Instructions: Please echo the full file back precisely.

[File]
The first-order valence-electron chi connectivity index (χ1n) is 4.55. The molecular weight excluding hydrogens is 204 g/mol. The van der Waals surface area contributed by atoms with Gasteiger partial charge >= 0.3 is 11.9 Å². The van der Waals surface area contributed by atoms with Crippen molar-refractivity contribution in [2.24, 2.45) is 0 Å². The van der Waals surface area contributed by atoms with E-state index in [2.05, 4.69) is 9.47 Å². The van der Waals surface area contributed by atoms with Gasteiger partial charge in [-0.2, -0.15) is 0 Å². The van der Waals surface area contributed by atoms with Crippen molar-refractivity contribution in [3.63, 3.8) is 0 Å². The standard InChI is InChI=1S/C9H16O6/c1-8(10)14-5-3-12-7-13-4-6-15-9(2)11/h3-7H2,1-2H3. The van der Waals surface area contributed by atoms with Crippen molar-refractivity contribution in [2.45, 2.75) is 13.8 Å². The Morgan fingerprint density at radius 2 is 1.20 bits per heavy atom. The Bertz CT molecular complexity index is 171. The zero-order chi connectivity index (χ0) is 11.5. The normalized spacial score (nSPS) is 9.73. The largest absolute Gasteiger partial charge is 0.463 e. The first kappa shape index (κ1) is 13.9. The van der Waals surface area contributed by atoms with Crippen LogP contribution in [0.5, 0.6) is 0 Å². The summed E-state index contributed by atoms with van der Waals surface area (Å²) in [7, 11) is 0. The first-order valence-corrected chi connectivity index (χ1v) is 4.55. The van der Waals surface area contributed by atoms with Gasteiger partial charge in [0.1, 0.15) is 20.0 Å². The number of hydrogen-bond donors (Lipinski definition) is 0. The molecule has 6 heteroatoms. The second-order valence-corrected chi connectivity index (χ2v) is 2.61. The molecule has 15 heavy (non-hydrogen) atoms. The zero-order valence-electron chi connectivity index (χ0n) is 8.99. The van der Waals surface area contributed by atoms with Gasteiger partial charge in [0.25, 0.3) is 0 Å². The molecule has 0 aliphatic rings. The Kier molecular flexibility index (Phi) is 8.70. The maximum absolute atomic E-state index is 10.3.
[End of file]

The first-order valence-electron chi connectivity index (χ1n) is 4.55. The molecular weight excluding hydrogens is 204 g/mol. The van der Waals surface area contributed by atoms with Gasteiger partial charge >= 0.3 is 11.9 Å². The van der Waals surface area contributed by atoms with Crippen molar-refractivity contribution in [2.24, 2.45) is 0 Å². The van der Waals surface area contributed by atoms with E-state index in [2.05, 4.69) is 9.47 Å². The van der Waals surface area contributed by atoms with Gasteiger partial charge in [-0.2, -0.15) is 0 Å². The van der Waals surface area contributed by atoms with Crippen molar-refractivity contribution in [3.63, 3.8) is 0 Å². The standard InChI is InChI=1S/C9H16O6/c1-8(10)14-5-3-12-7-13-4-6-15-9(2)11/h3-7H2,1-2H3. The van der Waals surface area contributed by atoms with Crippen molar-refractivity contribution in [2.45, 2.75) is 13.8 Å². The Morgan fingerprint density at radius 2 is 1.20 bits per heavy atom. The Bertz CT molecular complexity index is 171. The zero-order chi connectivity index (χ0) is 11.5. The normalized spacial score (nSPS) is 9.73. The largest absolute Gasteiger partial charge is 0.463 e. The first kappa shape index (κ1) is 13.9. The van der Waals surface area contributed by atoms with Crippen LogP contribution in [0.5, 0.6) is 0 Å². The summed E-state index contributed by atoms with van der Waals surface area (Å²) in [7, 11) is 0. The first-order valence-corrected chi connectivity index (χ1v) is 4.55. The van der Waals surface area contributed by atoms with Gasteiger partial charge in [0.1, 0.15) is 20.0 Å². The number of hydrogen-bond donors (Lipinski definition) is 0. The molecule has 6 heteroatoms. The second-order valence-corrected chi connectivity index (χ2v) is 2.61. The molecule has 15 heavy (non-hydrogen) atoms. The zero-order valence-electron chi connectivity index (χ0n) is 8.99. The van der Waals surface area contributed by atoms with Gasteiger partial charge in [0.25, 0.3) is 0 Å². The molecule has 0 aliphatic rings. The Kier molecular flexibility index (Phi) is 8.70. The maximum absolute atomic E-state index is 10.3.